Recently, especially in newer communities, service providers and/or developers have implemented fiber to the home (FTTH), in other words, running “fiber” or “glass” (optical fiber cable) all the way from the headend facility or distribution hub to the home. FTTH is desirable because it can carry high-speed broadband services integrating voice, data and video. Accordingly, separate traditional telephone lines (copper) and coaxial cable (coax) to the home for Internet access and television programming may be eliminated. RF over Glass (“RFoG”) is advantageous because the analog RF signals transmitted over fiber (in the form of photons) incur little loss, even over run lengths of many miles. In contrast, losses over coax can be significant, requiring the use of repeaters or amplifier equipment every 1000 to 2000 feet. Fiber is also essentially immune to electromagnetic (EM) interference and unauthorized eavesdropping.

There are business cases in which DOCSIS 3.1 should support an RFoG deployment. As RFoG uses one or more optical splitters/combiner from a shared fiber, optical beat interference (OBI) may occur if multiple cable modems (optical transmitters) transmit at the same time. DOCSIS 3.1 over HFC does not cause interference due to collisions, but the incorporation of RFoG into HFC adds the possibility of OBI and therefore the possibility of collisions. Thus, RFoG deployment is limited to one cable modem (one optical transmitter) transmitting at a time to avoid OBI. As such, the efficiency of a DOCSIS 3.1 upstream in an RFoG deployment is low. For example, with one cable modem transmitting at a time, with a typical grant size of 2 kB, the efficiency is approximately 34% with 48 MHz, and 17% with 96 MHz upstream spectrum bandwidth (with 50 kHz carrier spacing and a minimum of six (6) symbol frame length, where 6 symbols has a length of 150 us and 300 us for 50 Hz and 25 kHz subcarrier spacing, respectively). The efficiency may be lower when considering the transmission of smaller packets, such as voice packets. To improve DOCSIS 3.1 upstream spectrum efficiency with RFoG deployment, multiple cable modems should transmit substantially simultaneously (e.g., during the same time slot, but on different subcarriers) to better utilize upstream capacity. However as noted above, multiple transmissions at the same time on the same frequency channel even on different subcarriers may cause OBI, resulting in, among other issues, poor Quality of service (QoS).

The interference detection and avoidance techniques presented herein enable multiple cable modems to generate substantially simultaneous transmissions (i.e., transmit within the same time slot on different frequency segments (e.g., subcarriers) in the same frequency channel), to obtain high spectrum efficiency with DOCSIS 3.1 in RFoG deployment while reducing or substantially eliminating OBI. As used herein, “simultaneous transmission” refers to multiple transmissions at the same time on different subcarriers or different channels (i.e., the transmissions overlap in time, but not in frequency).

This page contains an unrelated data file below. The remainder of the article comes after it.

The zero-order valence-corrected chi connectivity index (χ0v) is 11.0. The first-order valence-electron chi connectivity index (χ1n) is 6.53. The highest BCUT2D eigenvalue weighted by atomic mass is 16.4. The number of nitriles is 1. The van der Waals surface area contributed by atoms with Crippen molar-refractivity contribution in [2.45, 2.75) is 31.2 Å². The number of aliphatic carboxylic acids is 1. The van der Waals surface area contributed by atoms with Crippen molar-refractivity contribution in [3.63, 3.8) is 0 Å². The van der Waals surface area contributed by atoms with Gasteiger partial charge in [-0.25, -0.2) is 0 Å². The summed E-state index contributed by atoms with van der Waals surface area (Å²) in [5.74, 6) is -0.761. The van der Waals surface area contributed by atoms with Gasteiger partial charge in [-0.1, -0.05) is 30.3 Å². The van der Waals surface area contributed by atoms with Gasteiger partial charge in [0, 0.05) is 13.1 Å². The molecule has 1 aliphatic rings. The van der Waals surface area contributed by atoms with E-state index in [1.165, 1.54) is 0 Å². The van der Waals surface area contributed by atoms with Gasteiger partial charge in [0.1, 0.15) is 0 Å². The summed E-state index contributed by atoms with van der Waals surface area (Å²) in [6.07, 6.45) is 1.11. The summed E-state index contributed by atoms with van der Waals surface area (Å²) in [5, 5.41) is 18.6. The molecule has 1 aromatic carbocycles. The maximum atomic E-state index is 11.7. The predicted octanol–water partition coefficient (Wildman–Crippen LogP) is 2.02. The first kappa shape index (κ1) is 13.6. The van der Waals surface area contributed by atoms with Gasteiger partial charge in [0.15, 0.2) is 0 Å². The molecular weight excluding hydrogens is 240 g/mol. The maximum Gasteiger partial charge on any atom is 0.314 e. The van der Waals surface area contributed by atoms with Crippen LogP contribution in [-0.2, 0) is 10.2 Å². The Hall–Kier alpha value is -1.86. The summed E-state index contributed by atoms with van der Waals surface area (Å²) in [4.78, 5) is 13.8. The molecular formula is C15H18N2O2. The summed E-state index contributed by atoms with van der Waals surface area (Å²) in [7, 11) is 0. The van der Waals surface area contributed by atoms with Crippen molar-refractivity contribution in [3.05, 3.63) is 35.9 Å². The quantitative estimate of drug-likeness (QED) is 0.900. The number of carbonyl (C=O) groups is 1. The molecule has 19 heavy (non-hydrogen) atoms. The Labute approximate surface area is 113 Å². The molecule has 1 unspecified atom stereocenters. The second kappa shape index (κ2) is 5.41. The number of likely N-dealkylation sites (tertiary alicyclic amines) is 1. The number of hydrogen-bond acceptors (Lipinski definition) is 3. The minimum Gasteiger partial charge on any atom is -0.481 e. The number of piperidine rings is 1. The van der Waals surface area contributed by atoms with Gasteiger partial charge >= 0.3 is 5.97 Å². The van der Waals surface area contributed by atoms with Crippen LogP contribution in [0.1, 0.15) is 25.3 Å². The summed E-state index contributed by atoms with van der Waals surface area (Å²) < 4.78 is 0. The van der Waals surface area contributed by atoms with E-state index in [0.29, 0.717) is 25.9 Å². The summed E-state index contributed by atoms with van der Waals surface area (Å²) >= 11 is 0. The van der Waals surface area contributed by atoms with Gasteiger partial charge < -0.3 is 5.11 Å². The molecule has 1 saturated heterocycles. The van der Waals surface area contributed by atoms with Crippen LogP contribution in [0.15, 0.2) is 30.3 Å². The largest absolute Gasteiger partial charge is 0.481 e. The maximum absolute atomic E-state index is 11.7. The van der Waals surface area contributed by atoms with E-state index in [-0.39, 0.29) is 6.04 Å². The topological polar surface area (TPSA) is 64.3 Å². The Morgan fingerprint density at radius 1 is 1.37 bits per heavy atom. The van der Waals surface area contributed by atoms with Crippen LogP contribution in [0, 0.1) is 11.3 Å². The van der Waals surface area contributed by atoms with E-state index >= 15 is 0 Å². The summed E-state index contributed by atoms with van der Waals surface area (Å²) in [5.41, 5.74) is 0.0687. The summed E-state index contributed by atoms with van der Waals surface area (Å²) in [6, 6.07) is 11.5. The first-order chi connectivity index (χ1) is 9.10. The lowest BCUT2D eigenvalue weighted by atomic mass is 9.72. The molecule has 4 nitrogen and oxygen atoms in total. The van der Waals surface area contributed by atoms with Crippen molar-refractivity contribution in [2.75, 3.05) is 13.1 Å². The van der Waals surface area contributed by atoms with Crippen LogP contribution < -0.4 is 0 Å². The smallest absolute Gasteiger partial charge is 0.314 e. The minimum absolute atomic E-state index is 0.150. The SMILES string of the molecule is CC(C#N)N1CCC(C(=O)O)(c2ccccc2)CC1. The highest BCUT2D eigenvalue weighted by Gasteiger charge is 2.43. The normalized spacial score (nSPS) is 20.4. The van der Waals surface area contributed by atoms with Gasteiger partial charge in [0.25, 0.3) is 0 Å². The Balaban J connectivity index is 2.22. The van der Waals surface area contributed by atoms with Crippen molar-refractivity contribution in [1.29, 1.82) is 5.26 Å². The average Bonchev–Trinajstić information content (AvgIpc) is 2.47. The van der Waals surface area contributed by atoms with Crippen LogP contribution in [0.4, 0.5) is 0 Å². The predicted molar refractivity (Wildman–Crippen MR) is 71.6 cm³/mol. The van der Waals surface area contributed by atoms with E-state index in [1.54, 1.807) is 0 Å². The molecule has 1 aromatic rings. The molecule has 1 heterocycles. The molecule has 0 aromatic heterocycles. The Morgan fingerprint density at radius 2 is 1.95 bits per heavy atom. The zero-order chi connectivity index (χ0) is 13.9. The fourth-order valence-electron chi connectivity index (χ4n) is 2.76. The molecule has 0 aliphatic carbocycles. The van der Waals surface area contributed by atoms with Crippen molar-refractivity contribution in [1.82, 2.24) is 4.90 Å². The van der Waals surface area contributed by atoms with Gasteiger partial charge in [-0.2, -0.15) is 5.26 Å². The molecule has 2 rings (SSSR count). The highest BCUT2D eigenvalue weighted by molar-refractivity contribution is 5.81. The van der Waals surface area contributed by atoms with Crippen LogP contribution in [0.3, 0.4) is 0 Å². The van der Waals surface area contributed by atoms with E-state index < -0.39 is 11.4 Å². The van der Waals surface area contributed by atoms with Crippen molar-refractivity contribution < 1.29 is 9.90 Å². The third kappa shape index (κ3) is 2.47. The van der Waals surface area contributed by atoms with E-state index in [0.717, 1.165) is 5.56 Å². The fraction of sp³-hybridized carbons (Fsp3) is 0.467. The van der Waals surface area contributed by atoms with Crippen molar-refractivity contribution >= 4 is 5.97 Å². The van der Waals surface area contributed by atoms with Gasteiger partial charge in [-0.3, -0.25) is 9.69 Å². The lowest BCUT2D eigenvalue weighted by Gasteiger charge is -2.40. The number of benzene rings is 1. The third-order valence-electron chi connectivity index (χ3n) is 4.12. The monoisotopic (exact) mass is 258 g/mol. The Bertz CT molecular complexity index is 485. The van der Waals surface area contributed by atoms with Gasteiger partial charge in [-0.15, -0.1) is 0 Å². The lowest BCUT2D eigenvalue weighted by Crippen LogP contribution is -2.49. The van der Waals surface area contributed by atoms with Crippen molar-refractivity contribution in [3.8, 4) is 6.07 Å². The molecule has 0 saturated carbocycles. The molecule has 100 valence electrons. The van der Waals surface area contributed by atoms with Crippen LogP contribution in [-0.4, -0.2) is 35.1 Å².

In accordance with the interference detection and avoidance techniques presented herein, the substantially simultaneous transmissions from multiple cable modems occupy different subcarriers on the same frequency channel, but overlap with one another in time. As described further below, the detection and avoidance techniques enable a CMTS or other scheduling device to identify groups of two or more cable modems, referred to herein as “collision groups,” that cause OBI during simultaneous transmissions. The detection and avoidance techniques enable the CMTS or other scheduling device to use the identified collision groups to schedule the simultaneous upstream transmissions on a frequency channel in a manner that reduces or substantially eliminates the occurrence of OBI.

FIG. 2 is a schematic diagram illustrating five (5) cable modems 120(1)-120(5) that may share a frequency channel 150 for upstream transmission to CMTS 110 in accordance with the interference detection and avoidance technique presented herein. In general, the cable modems 120(1)-120(5) may transmit upstream frames comprised of symbols. The frames have variable lengths and, in certain examples, the minimum frame length is six (6) symbols. The upstream frames that may be transmitted from the cable modems 120(1)-120(5) to CMTS 110 on frequency channel 150 are represented in FIG. 2 by arrows 155(1)-155(5), respectively. It is to be appreciated the illustration of five cable modems 120(1)-120(5) that may transmit on frequency channel 150 is merely one example and that different numbers of cable modems may be able to transmit on the same frequency channel.